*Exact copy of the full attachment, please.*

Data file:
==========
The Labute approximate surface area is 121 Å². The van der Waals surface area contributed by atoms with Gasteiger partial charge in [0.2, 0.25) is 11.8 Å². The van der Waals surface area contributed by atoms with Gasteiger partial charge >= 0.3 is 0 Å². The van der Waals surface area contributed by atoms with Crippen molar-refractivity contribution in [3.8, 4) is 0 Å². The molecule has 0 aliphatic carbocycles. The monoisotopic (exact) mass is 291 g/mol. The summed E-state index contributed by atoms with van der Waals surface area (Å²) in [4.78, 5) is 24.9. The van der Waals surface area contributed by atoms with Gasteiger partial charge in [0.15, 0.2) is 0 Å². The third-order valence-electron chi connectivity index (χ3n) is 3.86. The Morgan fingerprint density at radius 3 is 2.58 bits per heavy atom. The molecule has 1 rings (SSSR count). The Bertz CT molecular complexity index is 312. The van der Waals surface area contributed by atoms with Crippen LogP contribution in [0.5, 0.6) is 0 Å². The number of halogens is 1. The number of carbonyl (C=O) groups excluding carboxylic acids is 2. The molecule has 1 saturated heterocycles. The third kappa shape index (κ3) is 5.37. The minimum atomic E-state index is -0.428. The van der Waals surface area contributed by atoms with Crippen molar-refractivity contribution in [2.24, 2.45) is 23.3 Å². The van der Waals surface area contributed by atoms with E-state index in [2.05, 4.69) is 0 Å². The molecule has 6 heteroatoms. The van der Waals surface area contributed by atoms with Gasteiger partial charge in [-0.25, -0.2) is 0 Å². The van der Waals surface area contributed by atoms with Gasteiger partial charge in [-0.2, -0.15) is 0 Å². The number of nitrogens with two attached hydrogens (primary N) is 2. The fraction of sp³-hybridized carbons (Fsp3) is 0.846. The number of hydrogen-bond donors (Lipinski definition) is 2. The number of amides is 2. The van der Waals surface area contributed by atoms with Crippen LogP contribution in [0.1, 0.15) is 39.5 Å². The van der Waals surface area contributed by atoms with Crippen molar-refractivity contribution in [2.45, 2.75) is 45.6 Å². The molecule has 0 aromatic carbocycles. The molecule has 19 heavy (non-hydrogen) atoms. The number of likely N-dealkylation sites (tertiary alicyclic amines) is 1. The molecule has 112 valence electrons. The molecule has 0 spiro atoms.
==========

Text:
The Labute approximate surface area is 121 Å². The van der Waals surface area contributed by atoms with Gasteiger partial charge in [0.2, 0.25) is 11.8 Å². The van der Waals surface area contributed by atoms with Gasteiger partial charge >= 0.3 is 0 Å². The van der Waals surface area contributed by atoms with Crippen molar-refractivity contribution in [3.8, 4) is 0 Å². The molecule has 0 aliphatic carbocycles. The monoisotopic (exact) mass is 291 g/mol. The summed E-state index contributed by atoms with van der Waals surface area (Å²) in [4.78, 5) is 24.9. The van der Waals surface area contributed by atoms with Gasteiger partial charge in [0.15, 0.2) is 0 Å². The third-order valence-electron chi connectivity index (χ3n) is 3.86. The Morgan fingerprint density at radius 3 is 2.58 bits per heavy atom. The molecule has 1 rings (SSSR count). The Bertz CT molecular complexity index is 312. The van der Waals surface area contributed by atoms with Crippen LogP contribution in [0.5, 0.6) is 0 Å². The number of halogens is 1. The number of carbonyl (C=O) groups excluding carboxylic acids is 2. The molecule has 1 saturated heterocycles. The third kappa shape index (κ3) is 5.37. The minimum atomic E-state index is -0.428. The van der Waals surface area contributed by atoms with Crippen molar-refractivity contribution in [2.24, 2.45) is 23.3 Å². The van der Waals surface area contributed by atoms with E-state index in [2.05, 4.69) is 0 Å². The molecule has 6 heteroatoms. The van der Waals surface area contributed by atoms with Gasteiger partial charge in [-0.25, -0.2) is 0 Å². The van der Waals surface area contributed by atoms with Gasteiger partial charge in [-0.2, -0.15) is 0 Å². The number of nitrogens with two attached hydrogens (primary N) is 2. The fraction of sp³-hybridized carbons (Fsp3) is 0.846. The number of hydrogen-bond donors (Lipinski definition) is 2. The number of amides is 2. The van der Waals surface area contributed by atoms with Crippen LogP contribution in [0.1, 0.15) is 39.5 Å². The van der Waals surface area contributed by atoms with Crippen molar-refractivity contribution in [2.45, 2.75) is 45.6 Å². The molecule has 0 aromatic carbocycles. The molecule has 19 heavy (non-hydrogen) atoms. The number of likely N-dealkylation sites (tertiary alicyclic amines) is 1. The molecule has 112 valence electrons. The molecule has 0 spiro atoms.